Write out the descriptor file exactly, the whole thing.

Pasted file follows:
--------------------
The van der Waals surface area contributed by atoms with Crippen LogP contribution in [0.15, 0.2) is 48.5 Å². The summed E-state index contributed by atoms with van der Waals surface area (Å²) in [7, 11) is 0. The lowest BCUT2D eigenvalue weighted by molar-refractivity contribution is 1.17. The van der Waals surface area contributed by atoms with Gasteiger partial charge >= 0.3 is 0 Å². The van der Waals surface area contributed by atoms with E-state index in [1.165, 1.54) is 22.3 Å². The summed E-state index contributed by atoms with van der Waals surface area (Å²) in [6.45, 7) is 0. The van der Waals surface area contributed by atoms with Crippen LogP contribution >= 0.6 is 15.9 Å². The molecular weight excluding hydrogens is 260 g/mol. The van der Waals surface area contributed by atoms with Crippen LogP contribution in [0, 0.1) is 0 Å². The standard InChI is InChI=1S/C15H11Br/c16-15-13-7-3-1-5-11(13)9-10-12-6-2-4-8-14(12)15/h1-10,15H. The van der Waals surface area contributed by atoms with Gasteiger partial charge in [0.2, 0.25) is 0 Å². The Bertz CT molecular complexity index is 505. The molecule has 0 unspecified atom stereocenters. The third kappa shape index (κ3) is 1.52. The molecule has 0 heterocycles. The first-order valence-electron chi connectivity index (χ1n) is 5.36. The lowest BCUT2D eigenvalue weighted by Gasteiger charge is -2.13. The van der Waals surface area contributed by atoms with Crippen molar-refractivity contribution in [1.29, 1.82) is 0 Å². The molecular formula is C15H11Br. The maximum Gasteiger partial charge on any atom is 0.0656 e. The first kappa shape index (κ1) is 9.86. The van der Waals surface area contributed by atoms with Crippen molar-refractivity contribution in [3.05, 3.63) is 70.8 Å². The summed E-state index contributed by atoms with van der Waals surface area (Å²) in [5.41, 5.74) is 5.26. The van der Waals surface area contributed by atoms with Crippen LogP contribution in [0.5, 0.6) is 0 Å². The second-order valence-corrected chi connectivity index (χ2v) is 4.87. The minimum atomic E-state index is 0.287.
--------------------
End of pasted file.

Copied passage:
The van der Waals surface area contributed by atoms with Crippen LogP contribution in [0.15, 0.2) is 48.5 Å². The summed E-state index contributed by atoms with van der Waals surface area (Å²) in [7, 11) is 0. The lowest BCUT2D eigenvalue weighted by molar-refractivity contribution is 1.17. The van der Waals surface area contributed by atoms with Gasteiger partial charge >= 0.3 is 0 Å². The van der Waals surface area contributed by atoms with E-state index in [1.165, 1.54) is 22.3 Å². The summed E-state index contributed by atoms with van der Waals surface area (Å²) in [6.45, 7) is 0. The van der Waals surface area contributed by atoms with Crippen LogP contribution >= 0.6 is 15.9 Å². The molecular weight excluding hydrogens is 260 g/mol. The van der Waals surface area contributed by atoms with Crippen LogP contribution in [0, 0.1) is 0 Å². The standard InChI is InChI=1S/C15H11Br/c16-15-13-7-3-1-5-11(13)9-10-12-6-2-4-8-14(12)15/h1-10,15H. The van der Waals surface area contributed by atoms with Gasteiger partial charge in [0.2, 0.25) is 0 Å². The Bertz CT molecular complexity index is 505. The molecule has 0 unspecified atom stereocenters. The third kappa shape index (κ3) is 1.52. The molecule has 0 heterocycles. The first-order valence-electron chi connectivity index (χ1n) is 5.36. The lowest BCUT2D eigenvalue weighted by Gasteiger charge is -2.13. The van der Waals surface area contributed by atoms with Crippen molar-refractivity contribution in [1.29, 1.82) is 0 Å². The molecular formula is C15H11Br. The maximum Gasteiger partial charge on any atom is 0.0656 e. The first kappa shape index (κ1) is 9.86. The van der Waals surface area contributed by atoms with Crippen molar-refractivity contribution in [3.05, 3.63) is 70.8 Å². The summed E-state index contributed by atoms with van der Waals surface area (Å²) in [5.41, 5.74) is 5.26. The van der Waals surface area contributed by atoms with Crippen LogP contribution in [0.5, 0.6) is 0 Å². The second-order valence-corrected chi connectivity index (χ2v) is 4.87. The minimum atomic E-state index is 0.287.